Columbus Metropolitan Library cards give readers access to knowledge, but now they also offer a path to local arts experiences.

At specific branch locations in Columbus, cardholders may check out free “culture passes” to the Franklin Park Conservatory and Botanical Gardens, the Wexner Center for the Arts and the Ohio History Center.

The library system partnered with the conservatory and the Wexner Center during the past year, and it added the Ohio History Center within the past month or so, said marketing and communications specialist Ben Zenitsky.

The Columbus Metropolitan Library wants to ensure that it provides equal access for all customers to the region’s many arts and cultural institutions, regardless of their income or resources, Zenitsky said.

“This idea was really born out of that philosophy,” he said. “It goes beyond books.”

The initiative is considered a pilot program, and the library is in conversations with other institutions in the hopes of expanding the types of available passes, Zenitsky said. Arts and culture venues are the focus for now, but sporting-event passes are a possibility, he said.

The culture passes are checked out in a manner similar to other library materials, Zenitsky said. In this case, though, the paper passes don’t have to be returned to the library, he said. It does mean the passes must be checked out in person and cannot be obtained online.

Franklin Park Conservatory passes admit two adults and six children and are valid for two days, Zenitsky said. Passes are available at the Driving Park, Martin Luther King and Shepard branches, he said.

Ohio History Center passes admit up to eight adults or children and also are valid for the Ohio Village living-history museum when it is open, Zenitsky said. The passes are valid for seven days, and users gain a 10% discount at the center’s cafe and gift shop during their visit. The passes are available at the Karl Road, Linden, Northern Lights and Northside branches, he said.

Wexner Center passes admit two adults – students and children are admitted for free – and are valid for two days, Zenitsky said. The passes are available at the main, Martin Luther King, Northside and Whetstone branches, he said.

Those interested in the passes may check for availability by calling the library’s main line at 614-645-2275, Zenitsky said.

The program benefits the participating institutions because they have the opportunity to engage with new customers who might become regular visitors, he said.

The Wexner Center, 1871 N. High St. on the Ohio State University campus, became involved last fall, when Columbus Metropolitan Library marketing director Gregg Dodd and Wexner Center patron-services director Katie Laux were chatting, said Melissa Starker, creative-content and PR manager for the Wexner Center.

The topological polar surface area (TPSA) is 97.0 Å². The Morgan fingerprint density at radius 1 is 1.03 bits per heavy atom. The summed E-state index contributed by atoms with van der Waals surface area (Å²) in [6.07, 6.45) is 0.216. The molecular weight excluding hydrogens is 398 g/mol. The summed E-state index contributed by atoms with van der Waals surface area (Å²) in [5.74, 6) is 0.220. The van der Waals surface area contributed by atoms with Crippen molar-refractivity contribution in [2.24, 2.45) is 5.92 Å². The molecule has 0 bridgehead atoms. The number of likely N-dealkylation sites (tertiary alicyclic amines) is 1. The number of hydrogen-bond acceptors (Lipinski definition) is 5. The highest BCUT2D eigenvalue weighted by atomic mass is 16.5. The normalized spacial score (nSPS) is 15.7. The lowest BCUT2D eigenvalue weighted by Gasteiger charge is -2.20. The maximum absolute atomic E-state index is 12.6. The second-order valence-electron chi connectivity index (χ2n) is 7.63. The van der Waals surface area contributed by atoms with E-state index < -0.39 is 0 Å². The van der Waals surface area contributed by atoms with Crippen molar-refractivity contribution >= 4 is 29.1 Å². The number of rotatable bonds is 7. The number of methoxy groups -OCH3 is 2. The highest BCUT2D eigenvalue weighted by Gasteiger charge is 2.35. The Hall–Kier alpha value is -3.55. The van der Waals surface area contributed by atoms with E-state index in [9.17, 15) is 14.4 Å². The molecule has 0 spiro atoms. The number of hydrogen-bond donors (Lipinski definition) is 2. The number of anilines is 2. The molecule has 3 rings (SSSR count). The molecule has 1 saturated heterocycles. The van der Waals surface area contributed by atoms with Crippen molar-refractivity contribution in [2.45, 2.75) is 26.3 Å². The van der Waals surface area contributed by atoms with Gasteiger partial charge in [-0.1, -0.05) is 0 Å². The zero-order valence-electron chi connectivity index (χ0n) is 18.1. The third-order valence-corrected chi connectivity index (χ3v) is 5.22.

General admission to the Wexner Center is $8, according to its website, wexarts.org.

“Access is something that we’re really looking at a lot right now,” Starker said.

Although some visitors might be intimidated by contemporary art, the culture passes offer an opportunity for people to check it out, she said.

The Wexner Center is keeping an informal record of the number of guests who visit using culture passes, Starker said. At least a dozen library passes have been redeemed, she said.

Like Starker, Rachel Vaught, member-relations manager at the Franklin Park Conservatory, said the conservatory is a community asset that should be available to all.

The conservatory, 1777 E. Broad St. in Columbus, began its partnership with the library in June 2018, and it initially made culture passes available at the Martin Luther King and Shepard branches before adding Driving Park in September, Vaught said. Each of the locations is within 2 1/2 miles of the conservatory, she said.

General admission to the conservatory is $19, according to its website, fpconservatory.org.

Last year, from June to December, 961 adults and children used culture passes to visit the conservatory, Vaught said. From January to June, 1,130 adults and children used passes, she said.

The passes are good for both indoor and outdoor exhibitions, she said.

Jen Cassidy, division director for the Ohio History Center and Ohio Village, said her organization’s participation in the pilot program began about six weeks ago when library leaders reached out to them.

In those six weeks, about 50 people have visited with culture passes, Cassidy said.

“We’ve just really loved to be accessible to as many people in Columbus as possible,” she said.

General admission to the Ohio History Center is $15, according to its website, ohiohistory.org.

The Ohio History Center selected the branches where its culture passes are available – Karl Road, Linden, Northern Lights and Northside – based on neighborhoods that are close to the venue at 800 E. 17th Ave. in Columbus, Cassidy said. Part of that involved identifying underserved areas where residents are less likely to have the means to afford a visit, she said.

“We want people to realize that museums are for everyone,” she said.

ssole@thisweeknews.com

@ThisWeekSarah